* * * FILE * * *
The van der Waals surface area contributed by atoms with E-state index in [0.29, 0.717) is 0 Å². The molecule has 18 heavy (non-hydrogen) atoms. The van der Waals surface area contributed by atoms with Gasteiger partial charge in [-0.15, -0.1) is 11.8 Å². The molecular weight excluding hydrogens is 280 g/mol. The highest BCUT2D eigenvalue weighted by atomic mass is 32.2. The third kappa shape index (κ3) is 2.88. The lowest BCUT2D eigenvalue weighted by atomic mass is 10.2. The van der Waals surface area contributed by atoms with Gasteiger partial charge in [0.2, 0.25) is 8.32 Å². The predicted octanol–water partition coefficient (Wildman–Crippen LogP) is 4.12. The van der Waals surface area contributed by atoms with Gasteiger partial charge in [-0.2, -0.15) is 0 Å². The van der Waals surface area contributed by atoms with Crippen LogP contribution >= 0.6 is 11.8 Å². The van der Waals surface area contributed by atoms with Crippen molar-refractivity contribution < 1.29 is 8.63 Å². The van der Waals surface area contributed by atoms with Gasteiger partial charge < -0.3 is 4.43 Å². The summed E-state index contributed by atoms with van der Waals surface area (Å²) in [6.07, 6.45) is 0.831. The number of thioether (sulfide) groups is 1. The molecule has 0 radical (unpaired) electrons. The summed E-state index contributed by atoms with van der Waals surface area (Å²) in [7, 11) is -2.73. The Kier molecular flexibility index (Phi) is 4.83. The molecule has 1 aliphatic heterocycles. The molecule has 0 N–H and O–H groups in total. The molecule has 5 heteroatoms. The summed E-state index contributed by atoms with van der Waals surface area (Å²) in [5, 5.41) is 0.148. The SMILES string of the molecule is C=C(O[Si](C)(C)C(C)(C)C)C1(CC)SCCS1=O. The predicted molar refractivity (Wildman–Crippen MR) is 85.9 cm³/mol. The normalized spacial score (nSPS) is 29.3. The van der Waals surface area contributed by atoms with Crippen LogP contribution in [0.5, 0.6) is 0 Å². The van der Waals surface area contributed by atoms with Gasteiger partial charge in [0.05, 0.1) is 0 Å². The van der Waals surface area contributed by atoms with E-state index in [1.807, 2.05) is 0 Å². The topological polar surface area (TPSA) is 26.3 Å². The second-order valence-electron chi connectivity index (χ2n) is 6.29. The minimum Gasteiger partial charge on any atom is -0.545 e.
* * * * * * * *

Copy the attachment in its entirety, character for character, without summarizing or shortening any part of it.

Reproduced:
The van der Waals surface area contributed by atoms with E-state index in [0.29, 0.717) is 0 Å². The molecule has 18 heavy (non-hydrogen) atoms. The van der Waals surface area contributed by atoms with Gasteiger partial charge in [-0.15, -0.1) is 11.8 Å². The molecular weight excluding hydrogens is 280 g/mol. The highest BCUT2D eigenvalue weighted by atomic mass is 32.2. The third kappa shape index (κ3) is 2.88. The lowest BCUT2D eigenvalue weighted by atomic mass is 10.2. The van der Waals surface area contributed by atoms with Gasteiger partial charge in [0.2, 0.25) is 8.32 Å². The predicted octanol–water partition coefficient (Wildman–Crippen LogP) is 4.12. The van der Waals surface area contributed by atoms with Gasteiger partial charge in [-0.2, -0.15) is 0 Å². The van der Waals surface area contributed by atoms with Crippen LogP contribution >= 0.6 is 11.8 Å². The van der Waals surface area contributed by atoms with Crippen molar-refractivity contribution < 1.29 is 8.63 Å². The van der Waals surface area contributed by atoms with Gasteiger partial charge < -0.3 is 4.43 Å². The summed E-state index contributed by atoms with van der Waals surface area (Å²) in [6.07, 6.45) is 0.831. The number of thioether (sulfide) groups is 1. The molecule has 0 radical (unpaired) electrons. The summed E-state index contributed by atoms with van der Waals surface area (Å²) in [7, 11) is -2.73. The Kier molecular flexibility index (Phi) is 4.83. The molecule has 1 aliphatic heterocycles. The molecule has 0 N–H and O–H groups in total. The molecule has 5 heteroatoms. The summed E-state index contributed by atoms with van der Waals surface area (Å²) in [5, 5.41) is 0.148. The SMILES string of the molecule is C=C(O[Si](C)(C)C(C)(C)C)C1(CC)SCCS1=O. The predicted molar refractivity (Wildman–Crippen MR) is 85.9 cm³/mol. The normalized spacial score (nSPS) is 29.3. The van der Waals surface area contributed by atoms with Crippen LogP contribution in [0.5, 0.6) is 0 Å². The van der Waals surface area contributed by atoms with Gasteiger partial charge in [0.05, 0.1) is 0 Å². The van der Waals surface area contributed by atoms with E-state index in [1.807, 2.05) is 0 Å². The topological polar surface area (TPSA) is 26.3 Å². The second-order valence-electron chi connectivity index (χ2n) is 6.29. The minimum Gasteiger partial charge on any atom is -0.545 e.